9. Two Approaches
Two Approaches to Confounding or Underdetermination
The idea of mechanism (Hedström and Swedberg, 1996) has recently been suggested as an alternative account of what social scientist do and should do when they explain to the model of theory that was popularized in the middle part of the twentieth century. But the differences between the two strategies are not always apparent, and the two overlap in many cases. Nevertheless, there are some important differences, and these are also important in relation to minimally-theoretical statistical modeling, to be discussed in the next section. To understand the differences we need to return to the basic problems posed by complexity.
As we have seen, one problem, apparent at the level of individual action explanations, is underdetermination. Many possible reasons and explanations may apply to a given case of action. The same problem arises for theoretical explanations generally. More than one theory may fit with the facts. If the goal is to find, out of all the possible theories, the real causes, there are a variety of options. The standard option available to the physical sciences, to measure more precisely and to see which theory predicts more successfully, is available in some contexts, such as randomized experiments. But for the cases of concern to the rest of social science, which involves at best natural experiments or data collected in non-random settings, where causes are confounded with one another, the normal situation is this:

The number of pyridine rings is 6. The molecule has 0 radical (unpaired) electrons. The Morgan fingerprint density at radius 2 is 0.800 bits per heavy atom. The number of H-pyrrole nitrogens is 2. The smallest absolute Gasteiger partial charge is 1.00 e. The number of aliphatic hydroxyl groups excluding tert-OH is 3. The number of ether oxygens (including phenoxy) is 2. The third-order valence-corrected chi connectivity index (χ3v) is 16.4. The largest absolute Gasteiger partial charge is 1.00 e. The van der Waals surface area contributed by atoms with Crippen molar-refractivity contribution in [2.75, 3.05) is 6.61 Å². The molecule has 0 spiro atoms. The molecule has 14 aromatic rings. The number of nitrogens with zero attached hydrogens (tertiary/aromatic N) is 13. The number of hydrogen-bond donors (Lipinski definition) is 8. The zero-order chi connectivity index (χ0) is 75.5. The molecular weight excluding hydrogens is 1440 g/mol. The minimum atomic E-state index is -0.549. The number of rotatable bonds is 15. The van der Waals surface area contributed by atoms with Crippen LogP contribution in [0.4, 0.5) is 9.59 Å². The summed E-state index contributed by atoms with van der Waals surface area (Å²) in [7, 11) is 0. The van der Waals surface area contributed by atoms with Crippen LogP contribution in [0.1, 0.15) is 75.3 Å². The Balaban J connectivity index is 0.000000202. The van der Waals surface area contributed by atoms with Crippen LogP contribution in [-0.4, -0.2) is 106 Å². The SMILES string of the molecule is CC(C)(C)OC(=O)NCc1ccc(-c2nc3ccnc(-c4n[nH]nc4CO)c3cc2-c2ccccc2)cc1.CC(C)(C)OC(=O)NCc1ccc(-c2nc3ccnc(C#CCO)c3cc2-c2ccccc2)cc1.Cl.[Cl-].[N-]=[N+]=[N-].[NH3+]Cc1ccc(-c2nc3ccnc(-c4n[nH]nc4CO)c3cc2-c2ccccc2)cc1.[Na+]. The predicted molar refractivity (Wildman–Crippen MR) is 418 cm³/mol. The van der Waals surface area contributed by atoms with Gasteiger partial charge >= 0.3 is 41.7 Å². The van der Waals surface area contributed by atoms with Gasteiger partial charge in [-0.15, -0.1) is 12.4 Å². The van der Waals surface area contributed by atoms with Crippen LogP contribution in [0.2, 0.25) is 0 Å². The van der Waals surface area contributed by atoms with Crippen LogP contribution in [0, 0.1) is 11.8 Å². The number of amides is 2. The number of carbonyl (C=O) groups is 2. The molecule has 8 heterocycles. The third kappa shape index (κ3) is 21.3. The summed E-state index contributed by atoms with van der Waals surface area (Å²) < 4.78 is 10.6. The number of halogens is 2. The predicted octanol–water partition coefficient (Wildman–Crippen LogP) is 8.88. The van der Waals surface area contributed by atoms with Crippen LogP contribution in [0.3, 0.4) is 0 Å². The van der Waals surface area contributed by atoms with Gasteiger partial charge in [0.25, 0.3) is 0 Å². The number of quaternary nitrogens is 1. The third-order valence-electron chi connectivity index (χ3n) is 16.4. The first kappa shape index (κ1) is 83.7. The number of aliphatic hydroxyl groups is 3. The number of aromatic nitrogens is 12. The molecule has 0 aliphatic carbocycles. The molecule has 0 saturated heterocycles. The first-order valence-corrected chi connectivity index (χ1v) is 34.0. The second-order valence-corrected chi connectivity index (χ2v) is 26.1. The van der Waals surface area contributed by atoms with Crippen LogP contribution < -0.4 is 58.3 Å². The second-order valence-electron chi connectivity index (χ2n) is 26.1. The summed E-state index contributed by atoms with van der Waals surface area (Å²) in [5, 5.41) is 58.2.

A variety of theories with different advantages fit the data reasonably well, and there is no single means of decisively settling the question of which is correct.
The theoretical and the mechanism strategies take somewhat different approaches to this fundamental difficulty. The simplest case is this: two variables are correlated in the data, and there are a variety of possible interpretations of the relationship. The “theory” approach is to argue for the interpretation that generalizes most successfully, and which can be made to fit with other generalizations. The mechanism approach is to further specify the causal details of the hypothesized explanation of the connection, which in turn allows for the introduction of new forms of evidence about these details.